-The sum total of learned beliefs, values, and customs that serve to regulate the consumer behavior.
-Culture is learned and who you interact with.
o Enacted values: formal, documented values. Don’t need any direct experience to know these culture values. Every law is an enacted value
o Crescive Norms: Embedded in culture direct experience in culture to know these values
A Two-Way Street: Products and services the resonate with the priorities of a culture at any given time have a much better
chance of being accepted by consumers. Whi8ch cultures get accepted provides insight into the dominant culture. 3 Types of Culture Learning: Formal Learning, Informal Learning (mimicking someone’s behavior), Technical learning (anyone not a parental unit example: Teachers)
Enculturation: Learning about your own culture
Acculturation: Learning about cultures outside of your own. Rituals: are sets of multiple, symbolic behaviors that occur in a fixed sequence and that tend to be repeated periodically (Tailgating at football games)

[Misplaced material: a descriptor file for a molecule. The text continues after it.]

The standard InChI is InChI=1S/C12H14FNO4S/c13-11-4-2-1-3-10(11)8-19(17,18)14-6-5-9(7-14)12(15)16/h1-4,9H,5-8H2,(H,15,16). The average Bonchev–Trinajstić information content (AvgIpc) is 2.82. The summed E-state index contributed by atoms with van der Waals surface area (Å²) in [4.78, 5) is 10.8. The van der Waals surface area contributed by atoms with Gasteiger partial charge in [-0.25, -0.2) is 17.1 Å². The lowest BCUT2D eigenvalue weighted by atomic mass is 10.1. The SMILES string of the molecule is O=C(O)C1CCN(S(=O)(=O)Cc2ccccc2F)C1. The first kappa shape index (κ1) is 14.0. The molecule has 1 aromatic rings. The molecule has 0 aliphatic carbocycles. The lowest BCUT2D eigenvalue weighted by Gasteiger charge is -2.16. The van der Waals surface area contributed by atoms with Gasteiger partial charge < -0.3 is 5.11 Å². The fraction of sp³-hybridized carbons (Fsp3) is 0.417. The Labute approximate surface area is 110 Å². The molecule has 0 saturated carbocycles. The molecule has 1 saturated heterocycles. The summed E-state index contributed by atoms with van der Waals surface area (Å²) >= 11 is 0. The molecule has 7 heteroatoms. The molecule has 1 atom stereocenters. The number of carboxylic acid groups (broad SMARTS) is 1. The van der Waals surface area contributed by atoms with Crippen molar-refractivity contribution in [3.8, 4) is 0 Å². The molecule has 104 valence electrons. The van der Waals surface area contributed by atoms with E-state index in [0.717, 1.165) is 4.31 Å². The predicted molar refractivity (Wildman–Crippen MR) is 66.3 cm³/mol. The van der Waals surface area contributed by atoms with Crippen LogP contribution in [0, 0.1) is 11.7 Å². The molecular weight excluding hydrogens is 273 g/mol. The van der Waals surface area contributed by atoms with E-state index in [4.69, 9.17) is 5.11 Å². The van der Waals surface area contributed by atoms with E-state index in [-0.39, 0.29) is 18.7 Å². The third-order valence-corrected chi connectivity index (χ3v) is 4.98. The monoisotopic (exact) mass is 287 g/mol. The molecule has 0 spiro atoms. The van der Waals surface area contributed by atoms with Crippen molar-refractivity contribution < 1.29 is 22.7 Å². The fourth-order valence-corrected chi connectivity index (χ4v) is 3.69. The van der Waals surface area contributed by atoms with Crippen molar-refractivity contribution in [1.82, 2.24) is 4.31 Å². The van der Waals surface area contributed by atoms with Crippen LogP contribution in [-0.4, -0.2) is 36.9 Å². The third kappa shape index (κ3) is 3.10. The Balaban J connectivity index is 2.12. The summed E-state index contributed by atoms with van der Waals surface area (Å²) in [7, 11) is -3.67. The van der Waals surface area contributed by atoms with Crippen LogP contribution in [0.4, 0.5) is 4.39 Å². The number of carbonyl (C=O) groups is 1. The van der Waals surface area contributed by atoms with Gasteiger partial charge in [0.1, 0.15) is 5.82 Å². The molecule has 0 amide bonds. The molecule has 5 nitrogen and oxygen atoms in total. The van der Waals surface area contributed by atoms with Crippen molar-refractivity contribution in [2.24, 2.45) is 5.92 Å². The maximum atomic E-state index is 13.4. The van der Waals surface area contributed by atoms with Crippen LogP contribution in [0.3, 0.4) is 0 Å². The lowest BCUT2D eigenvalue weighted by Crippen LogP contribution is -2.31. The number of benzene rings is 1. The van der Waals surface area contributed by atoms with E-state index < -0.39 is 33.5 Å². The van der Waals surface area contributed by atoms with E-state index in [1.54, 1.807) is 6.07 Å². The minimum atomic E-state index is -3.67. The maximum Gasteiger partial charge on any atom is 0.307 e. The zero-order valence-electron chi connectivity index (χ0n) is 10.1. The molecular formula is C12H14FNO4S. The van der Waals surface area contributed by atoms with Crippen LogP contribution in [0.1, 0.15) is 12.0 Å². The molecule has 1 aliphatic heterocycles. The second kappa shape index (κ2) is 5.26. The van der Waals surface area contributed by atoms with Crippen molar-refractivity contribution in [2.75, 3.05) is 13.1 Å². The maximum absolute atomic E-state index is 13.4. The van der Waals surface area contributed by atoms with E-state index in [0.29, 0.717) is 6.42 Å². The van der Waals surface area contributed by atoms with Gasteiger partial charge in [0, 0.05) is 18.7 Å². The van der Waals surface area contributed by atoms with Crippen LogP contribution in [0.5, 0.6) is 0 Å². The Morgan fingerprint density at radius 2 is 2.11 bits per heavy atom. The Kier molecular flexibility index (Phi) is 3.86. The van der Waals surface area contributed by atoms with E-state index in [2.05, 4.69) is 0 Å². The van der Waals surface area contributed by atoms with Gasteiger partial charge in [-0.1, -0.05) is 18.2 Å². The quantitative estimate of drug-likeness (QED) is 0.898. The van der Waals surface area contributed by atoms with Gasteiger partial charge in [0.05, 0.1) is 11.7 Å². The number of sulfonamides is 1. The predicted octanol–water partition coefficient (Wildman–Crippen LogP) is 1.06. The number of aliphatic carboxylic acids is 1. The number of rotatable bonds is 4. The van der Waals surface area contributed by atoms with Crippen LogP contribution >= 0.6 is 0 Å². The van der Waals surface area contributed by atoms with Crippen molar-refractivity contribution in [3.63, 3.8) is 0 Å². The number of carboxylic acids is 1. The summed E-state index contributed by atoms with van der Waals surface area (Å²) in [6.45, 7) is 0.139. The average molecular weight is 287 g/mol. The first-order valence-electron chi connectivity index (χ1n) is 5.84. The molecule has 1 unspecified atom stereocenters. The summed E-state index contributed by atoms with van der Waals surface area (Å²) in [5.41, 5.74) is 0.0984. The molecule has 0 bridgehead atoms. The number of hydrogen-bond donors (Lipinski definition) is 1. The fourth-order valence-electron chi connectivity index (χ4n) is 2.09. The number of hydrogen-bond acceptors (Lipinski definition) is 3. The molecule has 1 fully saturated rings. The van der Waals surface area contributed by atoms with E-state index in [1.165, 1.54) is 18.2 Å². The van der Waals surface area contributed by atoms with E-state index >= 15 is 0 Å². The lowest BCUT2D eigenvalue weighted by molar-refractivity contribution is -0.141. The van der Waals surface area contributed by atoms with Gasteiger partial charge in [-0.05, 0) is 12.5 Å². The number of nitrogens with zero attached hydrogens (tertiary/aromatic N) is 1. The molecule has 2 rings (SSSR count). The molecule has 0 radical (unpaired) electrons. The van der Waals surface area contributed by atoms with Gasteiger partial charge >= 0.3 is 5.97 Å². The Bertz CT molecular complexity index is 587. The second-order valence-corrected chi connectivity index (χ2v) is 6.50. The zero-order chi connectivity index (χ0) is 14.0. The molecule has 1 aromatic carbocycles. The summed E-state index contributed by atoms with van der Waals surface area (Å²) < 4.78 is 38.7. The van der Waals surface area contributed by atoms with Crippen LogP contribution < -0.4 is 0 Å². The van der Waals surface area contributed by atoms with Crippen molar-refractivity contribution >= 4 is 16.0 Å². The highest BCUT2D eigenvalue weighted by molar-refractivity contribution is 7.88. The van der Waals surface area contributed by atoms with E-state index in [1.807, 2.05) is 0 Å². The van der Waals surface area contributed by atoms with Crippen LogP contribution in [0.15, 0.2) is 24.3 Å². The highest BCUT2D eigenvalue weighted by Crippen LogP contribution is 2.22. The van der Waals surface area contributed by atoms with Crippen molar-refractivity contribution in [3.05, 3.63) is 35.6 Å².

o Presentation: Process of gift exchange when recipient responds to gift and donor evaluates response.
o Reformulation: giver and receiver adjust the bond between them.
o Right of passage: special times marked by a change in social status. (Puberty, death, divorce, dating, bar//bat mitzavah)
- Three Stages:
- Seperation: individual is detached from his original group - Liminality: Person is literally between statuses
- Aggregation: Person re-enters society after right of passage is complete.
o Sacralization: Occurs when ordinary objects, events, and even people take on a sacred meaning.